Chilean Pharma: Exploring Beyond Copper - Pharmaceutical Executive

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Chilean Pharma: Exploring Beyond Copper


Pharmaceutical Executive



Maria Teresa Valenzuela, Director of the Publich Health Institute (ISP)
Leading today's healthcare reform is Minister of Health, Jaime MaÑalich, who is determined to iron out the inefficiencies of the healthcare system to reflect the rest of the country's economic and political achievements. "A major issue for our healthcare system is related to the structure and quality of health institutions, including hospitals and regulatory entities," he asserts. Two main entities on the Ministry's radar are the Public Health Institute (ISP), the regulatory agency for the pharmaceutical industry, and the National Supply Center (CENABAST) that is the public purchasing entity and distributor for all public hospitals and clinics—the pharmaceutical industry's de facto biggest purchaser. A recent audit of CENABAST conducted by advisory firm PWC, brought to light the severe inadequacies of the institution and the desperate need for a professionalization of its activities. Minister MaÑalich explains that "the underlying problem is that CENABAST does not have the adequate facilities and capacity to handle the logistics required to supply the system appropriately. We are therefore proposing to delegate this responsibility to the private sector by having pharmaceutical laboratories deliver directly to hospitals and clinics." Initiatives such as this will save the government millions of dollars in health expenditures that will allow for the coverage of higher quality treatments under the GES plan, therefore narrowing the gap between private and public healthcare options. Other proposals in the pipeline include the liberalization of OTC products that today are, paradoxically, kept behind the counters and sold only in pharmacies, as well as the creation of a National Pharmaceutical Agency (ANAMED) that will be solely charged with the registration and regulation of pharmaceutical products—a task that today is overseen by the overwhelmed and underbudgeted ISP. The director of the ISP, Maria Teresa Valenzuela, echoes the need for drastic change and stresses that "the key area for this new administration is the search for quality in all possible aspects—from administrative management up to the most detailed analysis of technical processes". For Valenzuela this also means improving protocols and approval of clinical trials, as well as enhancing the bioequivalence capabilities of the institution by "supporting the accreditation of three new centers of bioequivalence in the country in partnership with three major academic institutions".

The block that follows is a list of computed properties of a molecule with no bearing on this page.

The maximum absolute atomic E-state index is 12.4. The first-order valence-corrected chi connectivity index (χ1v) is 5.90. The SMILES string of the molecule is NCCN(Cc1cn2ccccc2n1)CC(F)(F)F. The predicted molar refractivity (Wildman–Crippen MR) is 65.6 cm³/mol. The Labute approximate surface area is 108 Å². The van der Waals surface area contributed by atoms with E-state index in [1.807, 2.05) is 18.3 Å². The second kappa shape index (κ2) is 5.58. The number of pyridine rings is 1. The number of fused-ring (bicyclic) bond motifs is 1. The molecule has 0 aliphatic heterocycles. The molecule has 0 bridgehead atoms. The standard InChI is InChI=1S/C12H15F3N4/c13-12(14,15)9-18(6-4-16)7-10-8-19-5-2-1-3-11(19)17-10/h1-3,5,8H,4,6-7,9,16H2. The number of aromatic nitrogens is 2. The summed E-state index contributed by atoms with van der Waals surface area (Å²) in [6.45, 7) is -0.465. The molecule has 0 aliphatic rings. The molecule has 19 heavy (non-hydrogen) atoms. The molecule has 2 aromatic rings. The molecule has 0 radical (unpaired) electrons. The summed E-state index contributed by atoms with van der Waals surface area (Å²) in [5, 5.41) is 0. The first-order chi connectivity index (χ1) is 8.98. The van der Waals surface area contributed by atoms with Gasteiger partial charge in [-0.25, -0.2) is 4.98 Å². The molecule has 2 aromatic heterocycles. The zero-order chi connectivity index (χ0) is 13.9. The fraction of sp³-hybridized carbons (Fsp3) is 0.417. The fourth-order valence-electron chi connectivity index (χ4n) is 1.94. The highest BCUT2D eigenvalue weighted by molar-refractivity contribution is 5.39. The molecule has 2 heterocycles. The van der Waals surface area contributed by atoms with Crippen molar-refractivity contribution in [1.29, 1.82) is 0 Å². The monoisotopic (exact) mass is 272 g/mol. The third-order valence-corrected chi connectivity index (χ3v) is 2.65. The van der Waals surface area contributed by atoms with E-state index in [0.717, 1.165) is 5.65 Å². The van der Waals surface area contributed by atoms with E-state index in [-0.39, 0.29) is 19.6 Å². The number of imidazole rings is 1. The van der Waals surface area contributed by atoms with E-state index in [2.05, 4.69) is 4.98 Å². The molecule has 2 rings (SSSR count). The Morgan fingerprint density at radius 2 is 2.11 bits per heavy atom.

Maximiliano Santa Cruz, National Director of the National Institute of Industrial Property
As regards the old tales of Chilean imitators violating patents, the National Institute of Industrial Property (INAPI) has been at the forefront in setting the record straight. Chile is one of the countries in the world that has signed on to the most free trade agreements, including one with the United States and an Association Agreement with the European Union. Maximiliano Santa Cruz, national director of INAPI, admits that Chile "committed to several obligations in these treaties, many of them impacting directly on the pharmaceutical sector, such as extending the protection of patents in case of delays which we are already running in INAPI and ISP." Part of his institution's efforts to optimize patent regulation includes a direct partnership with the national police's "IP brigade" in charge of IP enforcement and national customs agencies. With such proposals already rolling, Santa Cruz is bold enough to proclaim that "INAPI is going to be the best IP agency in Latin America in the future."


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